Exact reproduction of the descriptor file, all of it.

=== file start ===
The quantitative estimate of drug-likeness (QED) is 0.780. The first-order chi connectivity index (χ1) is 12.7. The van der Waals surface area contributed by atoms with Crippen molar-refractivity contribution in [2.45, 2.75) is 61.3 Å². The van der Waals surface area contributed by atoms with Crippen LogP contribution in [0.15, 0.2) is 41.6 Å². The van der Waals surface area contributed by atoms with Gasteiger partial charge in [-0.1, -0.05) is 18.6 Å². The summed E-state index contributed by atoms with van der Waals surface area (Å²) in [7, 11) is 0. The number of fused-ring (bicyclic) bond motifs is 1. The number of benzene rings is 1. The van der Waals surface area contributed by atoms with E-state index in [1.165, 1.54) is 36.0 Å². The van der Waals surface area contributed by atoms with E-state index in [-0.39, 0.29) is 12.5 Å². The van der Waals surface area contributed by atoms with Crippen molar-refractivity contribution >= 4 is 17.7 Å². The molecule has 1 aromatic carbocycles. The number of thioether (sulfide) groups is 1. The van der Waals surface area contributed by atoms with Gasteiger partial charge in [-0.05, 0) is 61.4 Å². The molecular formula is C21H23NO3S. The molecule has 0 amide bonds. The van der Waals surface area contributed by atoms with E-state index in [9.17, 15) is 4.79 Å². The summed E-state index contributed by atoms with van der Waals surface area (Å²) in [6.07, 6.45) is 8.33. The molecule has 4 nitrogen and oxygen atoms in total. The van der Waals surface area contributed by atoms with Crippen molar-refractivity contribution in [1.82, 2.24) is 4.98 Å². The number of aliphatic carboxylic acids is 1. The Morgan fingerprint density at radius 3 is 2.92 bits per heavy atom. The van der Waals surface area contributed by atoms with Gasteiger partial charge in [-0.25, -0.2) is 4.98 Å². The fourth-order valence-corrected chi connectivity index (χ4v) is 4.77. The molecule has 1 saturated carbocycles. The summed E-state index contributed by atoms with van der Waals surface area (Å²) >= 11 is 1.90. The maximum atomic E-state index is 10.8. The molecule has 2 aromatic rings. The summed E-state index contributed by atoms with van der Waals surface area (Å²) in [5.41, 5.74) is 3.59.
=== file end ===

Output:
The quantitative estimate of drug-likeness (QED) is 0.780. The first-order chi connectivity index (χ1) is 12.7. The van der Waals surface area contributed by atoms with Crippen molar-refractivity contribution in [2.45, 2.75) is 61.3 Å². The van der Waals surface area contributed by atoms with Crippen LogP contribution in [0.15, 0.2) is 41.6 Å². The van der Waals surface area contributed by atoms with Gasteiger partial charge in [-0.1, -0.05) is 18.6 Å². The summed E-state index contributed by atoms with van der Waals surface area (Å²) in [7, 11) is 0. The number of fused-ring (bicyclic) bond motifs is 1. The number of benzene rings is 1. The van der Waals surface area contributed by atoms with E-state index in [1.165, 1.54) is 36.0 Å². The van der Waals surface area contributed by atoms with E-state index in [-0.39, 0.29) is 12.5 Å². The van der Waals surface area contributed by atoms with Crippen molar-refractivity contribution >= 4 is 17.7 Å². The molecule has 1 aromatic carbocycles. The number of thioether (sulfide) groups is 1. The van der Waals surface area contributed by atoms with Gasteiger partial charge in [-0.05, 0) is 61.4 Å². The molecular formula is C21H23NO3S. The molecule has 0 amide bonds. The van der Waals surface area contributed by atoms with E-state index in [9.17, 15) is 4.79 Å². The summed E-state index contributed by atoms with van der Waals surface area (Å²) in [6.07, 6.45) is 8.33. The molecule has 4 nitrogen and oxygen atoms in total. The van der Waals surface area contributed by atoms with Crippen molar-refractivity contribution in [1.82, 2.24) is 4.98 Å². The number of aliphatic carboxylic acids is 1. The Morgan fingerprint density at radius 3 is 2.92 bits per heavy atom. The van der Waals surface area contributed by atoms with Gasteiger partial charge in [-0.25, -0.2) is 4.98 Å². The fourth-order valence-corrected chi connectivity index (χ4v) is 4.77. The molecule has 1 saturated carbocycles. The summed E-state index contributed by atoms with van der Waals surface area (Å²) >= 11 is 1.90. The maximum atomic E-state index is 10.8. The molecule has 2 aromatic rings. The summed E-state index contributed by atoms with van der Waals surface area (Å²) in [5.41, 5.74) is 3.59.